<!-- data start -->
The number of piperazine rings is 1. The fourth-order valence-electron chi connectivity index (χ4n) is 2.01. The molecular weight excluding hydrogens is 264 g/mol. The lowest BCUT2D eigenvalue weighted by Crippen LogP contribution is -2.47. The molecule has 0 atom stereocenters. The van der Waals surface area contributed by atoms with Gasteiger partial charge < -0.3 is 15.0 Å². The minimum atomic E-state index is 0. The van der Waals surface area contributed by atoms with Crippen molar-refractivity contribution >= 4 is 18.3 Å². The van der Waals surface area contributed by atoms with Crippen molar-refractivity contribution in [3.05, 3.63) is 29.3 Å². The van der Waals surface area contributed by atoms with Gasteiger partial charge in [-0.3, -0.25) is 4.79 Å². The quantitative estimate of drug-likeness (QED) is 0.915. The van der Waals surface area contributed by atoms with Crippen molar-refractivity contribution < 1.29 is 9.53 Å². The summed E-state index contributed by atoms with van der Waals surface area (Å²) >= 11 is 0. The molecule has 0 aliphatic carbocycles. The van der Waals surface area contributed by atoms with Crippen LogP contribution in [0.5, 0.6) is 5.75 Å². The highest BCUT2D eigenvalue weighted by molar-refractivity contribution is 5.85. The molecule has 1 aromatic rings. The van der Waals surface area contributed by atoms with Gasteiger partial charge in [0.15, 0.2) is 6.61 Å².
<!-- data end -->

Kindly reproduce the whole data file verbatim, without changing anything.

The number of piperazine rings is 1. The fourth-order valence-electron chi connectivity index (χ4n) is 2.01. The molecular weight excluding hydrogens is 264 g/mol. The lowest BCUT2D eigenvalue weighted by Crippen LogP contribution is -2.47. The molecule has 0 atom stereocenters. The van der Waals surface area contributed by atoms with Gasteiger partial charge < -0.3 is 15.0 Å². The minimum atomic E-state index is 0. The van der Waals surface area contributed by atoms with Crippen molar-refractivity contribution >= 4 is 18.3 Å². The van der Waals surface area contributed by atoms with Crippen molar-refractivity contribution in [3.05, 3.63) is 29.3 Å². The van der Waals surface area contributed by atoms with Gasteiger partial charge in [-0.3, -0.25) is 4.79 Å². The quantitative estimate of drug-likeness (QED) is 0.915. The van der Waals surface area contributed by atoms with Crippen molar-refractivity contribution < 1.29 is 9.53 Å². The summed E-state index contributed by atoms with van der Waals surface area (Å²) >= 11 is 0. The molecule has 0 aliphatic carbocycles. The van der Waals surface area contributed by atoms with Crippen LogP contribution in [0.5, 0.6) is 5.75 Å². The highest BCUT2D eigenvalue weighted by molar-refractivity contribution is 5.85. The molecule has 1 aromatic rings. The van der Waals surface area contributed by atoms with Gasteiger partial charge in [0.15, 0.2) is 6.61 Å².